Using a phoenix-eye fist to counter a straight attack

One can learn to use Wing Choon Kungfu for combat by learning the combat applications of each pattern in the Wing Choon Kungfu set. In other words, he learns from patterns to functions -- that is, examining each pattern for its combative functions, as in Chapter 4. There is another, reverse way to learn Wing Choon Kungfu for combat, that is by learning from functions to patterns. Here, a student examines various combative situations, and then finds the appropriate Wing Choon techniques to overcome the situations. For example, he may imagine an opponent attacking him with a side kick, and then select a suitable pattern from the Wing Choon set that can be effectively used to counter this kicking attack.

To make an obvious point, one combat situation can be adequately dealt with by using many possible counter techniques, just as each technique can be effectively used for overcoming more than one type of combative situations. For example, a situation wherein an opponent attacks with a sweeping kick can be dealt by using a thrust-kick, a bow-arrow finger-thrust, or a flank-breaking-hand. On the other hand, a thrust-kick can also be used against other types of combative situations, such as against another thrust-kick, a swinging punch or a tiger-claw. Because of space limitation, generally only one pattern or technique is illustrated in this chapter for use against each combative situation. Nevertheless, when one has understood the underlying principles involved, he can provide other appropriate counter actions.

1. Against a Straight Attack

A straight punch is representative of all other forms of straight attacks, like a palm strike, a finger-thrust, a leopard punch and a phoenix-eye fist.

As an opponent attacks, I respond with a simultaneous mirror-hand block and finger-thrust. I shift my body slightly to one side, without moving my feet, to avoid the full force of the attack. If the opponent is not physically stronger than I am, I may choose not to shift my body. If the opponent is tall, I may use a pheonix-eye fist to his solar plexus instead of a finger-thrust to his throat.

2. Against a Swinging Punch (Upper Cut)

Trying to stop a swinging puunch or upper cut by placing a hand or even an arm downwards to stop its swinging momentum is using force against force, and is not consistent with Wing Choon principles. A swinging punch is generally forceful, and it needs much force to stop it directly.

To deflect a swinging punch by using a mirror-hand or a slapping-hand is acceptable, but the defender must minimize the opponent's force by appropriate co-ordinating body and hand movements. In this case, an out-gate block is generally prefered to an in-gate block.

An ideal method, however, is to dodge the swinging punch and counter-strike simultaneously. I use the bow-arrow stance here, instead of the four-six stance, as the bow-arrow stance offers me further distance from the opppent's attack. Because the opponent's arm has to be bent to execute the swinging punch, this type of attack is "short-reach" -- compare it, for example, with the "long-reach" attack of my finger-thrust.

3. Against a Downward Chop

It is unwise to raise a hand or an arm to block a downward chop directly -- just as it is unwise to lower the hand for a swinging punch. The raised hand or arm in an attempt to block a powerful chop may be fractured by the chopping momentum.

An interesting Wing Choon technique against a chopping or downward attack is the circling-hand. Actually the circling-hand is not used to block, but used to deflect and "cover" the downward momentum of the chop. When an opponent executes his chop, I shift my body slightly aside to avoid the opponent's full force, and simultaneously move my circling-hand to deflect and cover his chop.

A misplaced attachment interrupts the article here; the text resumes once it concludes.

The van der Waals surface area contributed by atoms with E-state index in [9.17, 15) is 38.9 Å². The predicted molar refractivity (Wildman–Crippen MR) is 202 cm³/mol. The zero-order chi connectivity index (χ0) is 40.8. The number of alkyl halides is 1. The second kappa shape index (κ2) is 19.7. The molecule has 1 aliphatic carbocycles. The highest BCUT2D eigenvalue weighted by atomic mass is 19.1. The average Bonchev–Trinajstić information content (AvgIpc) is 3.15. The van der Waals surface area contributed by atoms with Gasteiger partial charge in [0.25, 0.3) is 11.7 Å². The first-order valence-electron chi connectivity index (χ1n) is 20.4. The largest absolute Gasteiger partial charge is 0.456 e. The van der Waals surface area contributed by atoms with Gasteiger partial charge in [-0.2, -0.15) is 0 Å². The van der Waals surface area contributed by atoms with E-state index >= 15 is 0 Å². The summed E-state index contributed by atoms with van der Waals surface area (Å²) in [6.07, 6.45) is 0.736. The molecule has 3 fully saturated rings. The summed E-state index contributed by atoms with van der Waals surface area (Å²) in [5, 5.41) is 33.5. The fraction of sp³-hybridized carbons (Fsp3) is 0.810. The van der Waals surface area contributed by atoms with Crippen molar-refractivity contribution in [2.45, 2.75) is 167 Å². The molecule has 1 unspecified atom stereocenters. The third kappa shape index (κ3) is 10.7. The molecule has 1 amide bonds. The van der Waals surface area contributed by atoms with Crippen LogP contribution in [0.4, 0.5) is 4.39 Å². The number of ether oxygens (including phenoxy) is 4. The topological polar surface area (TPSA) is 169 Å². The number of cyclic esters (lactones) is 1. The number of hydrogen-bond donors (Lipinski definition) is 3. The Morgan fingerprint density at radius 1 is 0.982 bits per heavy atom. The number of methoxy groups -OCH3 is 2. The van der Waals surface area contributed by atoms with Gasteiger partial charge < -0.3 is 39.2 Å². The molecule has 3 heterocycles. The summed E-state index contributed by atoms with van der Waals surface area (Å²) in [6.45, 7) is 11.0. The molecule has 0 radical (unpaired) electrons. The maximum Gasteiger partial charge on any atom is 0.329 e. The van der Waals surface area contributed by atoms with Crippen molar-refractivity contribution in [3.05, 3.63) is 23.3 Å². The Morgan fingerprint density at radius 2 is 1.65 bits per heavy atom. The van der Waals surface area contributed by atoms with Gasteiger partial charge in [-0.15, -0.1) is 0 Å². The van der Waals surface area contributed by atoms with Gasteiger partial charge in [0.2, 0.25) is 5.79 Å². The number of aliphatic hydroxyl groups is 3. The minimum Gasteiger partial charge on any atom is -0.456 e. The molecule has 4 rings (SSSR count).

Just as my forarm, which is initially below, is in contact with the opponent's arm, I circle my forearm round the opponent's arm so that my arm is now above his. Instantly I curve down my arm, following his downward momentum so as to cover his attack. I can now send a shooting-palm to his throat, or a phoenix-eye fist to his ribs.

4. Against a Horn-Punch

A horn-punch is so named because it resembles a horn of a buffalo. It is similar to the hook punch in Western Boxing nomenclature.

Unless the defender is forceful and experienced, it is not advisable to use an in-gate block against a horn-punch. Firstly, it needs much force to block a horn-punch directly. Secondly, as soon as an in-gate block is in contact with the horn-punch, a skillful attacker may suddenly straighten his bent arm changing his horn-punch into a finger-thrust at the surprised defender.

I use an out-gate slap-hand to deflect an opponent's horn-punch. I shift my body slightly backwards, without moving my feet, to avoid his full force. Following the sweeping momentum of his horn-punch, I push his hand aside and simultaneously move in with a shooting palm strike at his soft arm-pit. My slap-hand is continually in contact with his horn-punch so that I can sense his mnovements if he intends to straighten his arm or to make any other chamnges.

I can also use a thrust-kick against his horn-punch. I move backwards slightly to avoid the full force of his horn-punch, and simultaneously kick him.

5. Against a Horizontal Sweep

There are many ways to defend against a horizontal sweep, such as using a slap-hand, a circling-hand or a pinning-hand, each followed by a counter-attack such as a shooting-palm, a cup-fist or a phoenix-eye fist.

I use a scissors-hands technique to stop a horizontal sweep. The scissors-formation of my arms helps to minimize the opponent's force. Nevertheless, this way of blocking is perhaps the less typical of Wing Choon tactics, because, although the opponent's force is much minimized, it is still using force against force. Therefore, it is recommended only when the opponent is equally or less strong in physical strength.

Immediately after blocking the opponent's attack, I shoot out my finger-thrust. My thrusting arm will simultaneously deflect or bounce off his attack if he tries to do so with the other hand. Also I raise my left hand to guard his left hand, and be ready to thrust out if needed.

Alternatively, I do not counter-attack immediately, but to maintain my blocking-hands against his attacking arm to sense his next move. When he moves (e.g. like withdrawing his right arm, retracting his front leg, or attacking me with his left hand), I speedily shoot out my finger-thrust, moving my leg forward if necessary. This scissors-hands technique, therefore, has certain functions and advantages that may not be found in other techniques. For this reason, amongst others, it is included in Wing Choon Kungfu.

The flank-breaking-hands technique can be equally effective against a horizontal sweeping leg (like a round-house kick) to the mid-section. For a low sweeping kick, however, another technique is needed.